The public has been denied important information on the link between pollution and health problems including lung, colon and breast cancer.

The Center for Public Integrity, a public interest investigative journalism organization, has obtained copies of a Centers for Disease Control and Prevention (CDC) study of environmental and health data in eight Great Lakes states that was scheduled for publication in July 2007. The report, which pointed to elevated rates of lung, colon, and breast cancer; low birth weight; and infant mortality in several of the geographical areas of concern has not yet been made public.

Comment: While suppression of the link between pollution and lung cancer has taken place, there has been an undeclared war on smoking, which has been accused of causing all kinds of ills, not least lung cancer.

See this article for the real story about smoking and why it is being outlawed.

A few days before the report was slated to be released, it was pulled. Meanwhile, at precisely the same time, its lead author, Christopher De Rosa, has been removed from the position he held since 1992. The Center for Public Integrity is asking why.

The study, "Public Health Implications of Hazardous Substances in Twenty-Six U.S. Great Lakes Areas of Concern" was developed by the CDC's Agency for Toxic Substances and Disease Registry (ATSDR) at the request of the International Joint Commission, an independent U.S-Canadian organization that monitors and advises both governments on the use and quality of boundary waters.

The CDC report brings together two sets of data: environmental data on known "areas of concern" -- including superfund sites and hazardous waste dumps -- and separate health data collected by county or, in some cases, smaller geographical regions.

The study does not try to prove cause and effect. Instead, it outlines areas for further study and data collection on the link between pollution and health.

"Let's say we have a superfund site and we also find elevated risk of leukemia in the county -- is that related? We don't know, but people living in the area can logically argue that we ought to find out," Dr. Peter Orris, a professor at the University of Illinois School of Public Health and one of the peer reviewers of the study told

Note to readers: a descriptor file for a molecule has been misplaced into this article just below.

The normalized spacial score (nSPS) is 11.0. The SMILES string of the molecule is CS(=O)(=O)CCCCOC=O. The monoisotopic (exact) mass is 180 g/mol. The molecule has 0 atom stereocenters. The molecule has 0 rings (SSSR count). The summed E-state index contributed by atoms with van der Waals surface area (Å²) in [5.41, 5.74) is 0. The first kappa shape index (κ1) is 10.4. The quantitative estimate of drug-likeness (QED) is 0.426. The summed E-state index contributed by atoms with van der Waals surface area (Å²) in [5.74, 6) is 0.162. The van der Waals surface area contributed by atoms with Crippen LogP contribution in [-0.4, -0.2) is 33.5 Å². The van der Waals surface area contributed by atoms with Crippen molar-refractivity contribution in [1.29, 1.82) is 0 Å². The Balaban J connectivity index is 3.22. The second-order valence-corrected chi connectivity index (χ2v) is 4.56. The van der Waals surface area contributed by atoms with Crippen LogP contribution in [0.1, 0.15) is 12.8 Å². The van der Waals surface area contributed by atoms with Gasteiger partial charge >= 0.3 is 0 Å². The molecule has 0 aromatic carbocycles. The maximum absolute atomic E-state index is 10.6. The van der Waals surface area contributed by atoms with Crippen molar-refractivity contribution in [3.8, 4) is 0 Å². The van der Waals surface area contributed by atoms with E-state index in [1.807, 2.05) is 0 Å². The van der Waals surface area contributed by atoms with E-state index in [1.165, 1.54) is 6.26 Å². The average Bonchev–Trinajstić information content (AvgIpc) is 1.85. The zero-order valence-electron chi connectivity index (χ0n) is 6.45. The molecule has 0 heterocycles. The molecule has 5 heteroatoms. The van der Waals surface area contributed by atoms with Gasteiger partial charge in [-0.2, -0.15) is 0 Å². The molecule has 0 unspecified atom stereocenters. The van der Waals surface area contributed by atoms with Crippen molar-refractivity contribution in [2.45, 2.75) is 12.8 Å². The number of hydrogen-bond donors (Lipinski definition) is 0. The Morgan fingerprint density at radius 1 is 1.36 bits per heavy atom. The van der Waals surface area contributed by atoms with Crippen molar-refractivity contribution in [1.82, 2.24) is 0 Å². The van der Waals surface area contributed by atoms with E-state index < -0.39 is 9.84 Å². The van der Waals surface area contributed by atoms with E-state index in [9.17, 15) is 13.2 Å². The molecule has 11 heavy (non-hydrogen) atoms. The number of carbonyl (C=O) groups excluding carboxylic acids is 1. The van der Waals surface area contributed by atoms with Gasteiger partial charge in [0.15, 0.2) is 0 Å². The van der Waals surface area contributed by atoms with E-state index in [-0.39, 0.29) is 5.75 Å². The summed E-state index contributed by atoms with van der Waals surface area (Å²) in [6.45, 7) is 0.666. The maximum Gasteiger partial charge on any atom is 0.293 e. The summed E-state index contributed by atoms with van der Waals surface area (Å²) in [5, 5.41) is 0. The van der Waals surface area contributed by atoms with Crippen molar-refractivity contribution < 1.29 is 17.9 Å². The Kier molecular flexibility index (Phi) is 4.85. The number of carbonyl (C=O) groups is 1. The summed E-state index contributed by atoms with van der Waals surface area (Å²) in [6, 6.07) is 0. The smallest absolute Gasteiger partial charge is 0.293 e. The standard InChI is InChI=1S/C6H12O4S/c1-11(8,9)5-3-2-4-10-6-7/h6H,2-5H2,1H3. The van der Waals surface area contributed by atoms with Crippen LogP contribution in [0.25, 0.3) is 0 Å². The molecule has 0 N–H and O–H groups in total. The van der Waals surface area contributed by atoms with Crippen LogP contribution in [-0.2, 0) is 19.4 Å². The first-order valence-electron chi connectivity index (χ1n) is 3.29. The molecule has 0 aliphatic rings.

Since 2004, dozens of experts have reviewed various drafts of the study, including senior scientists at the CDC, Environmental Protection Agency, and other federal agencies, as well as scientists from universities and state governments, according to Orris is just one of the several experts who reviewed the study and who, along with the International Joint Committee in a December letter to the CDC, have called for the report's publication.

Canadian biologist Michael Gilbertson, a second peer reviewer, told the Center for Public Integrity that he felt the findings were being suppressed because they were "inconvenient." On the record, he added: "The whole problem with all this kind of work is wrapped up in that word 'injury.' If you have injury, that implies liability. Liability, of course, implies damages, legal processes, and costs of remedial action. The governments, frankly, in both countries are so heavily aligned with, particularly, the chemical industry, that the word amongst the bureaucracies is that they really do not want any evidence of effect or injury to be allowed out there."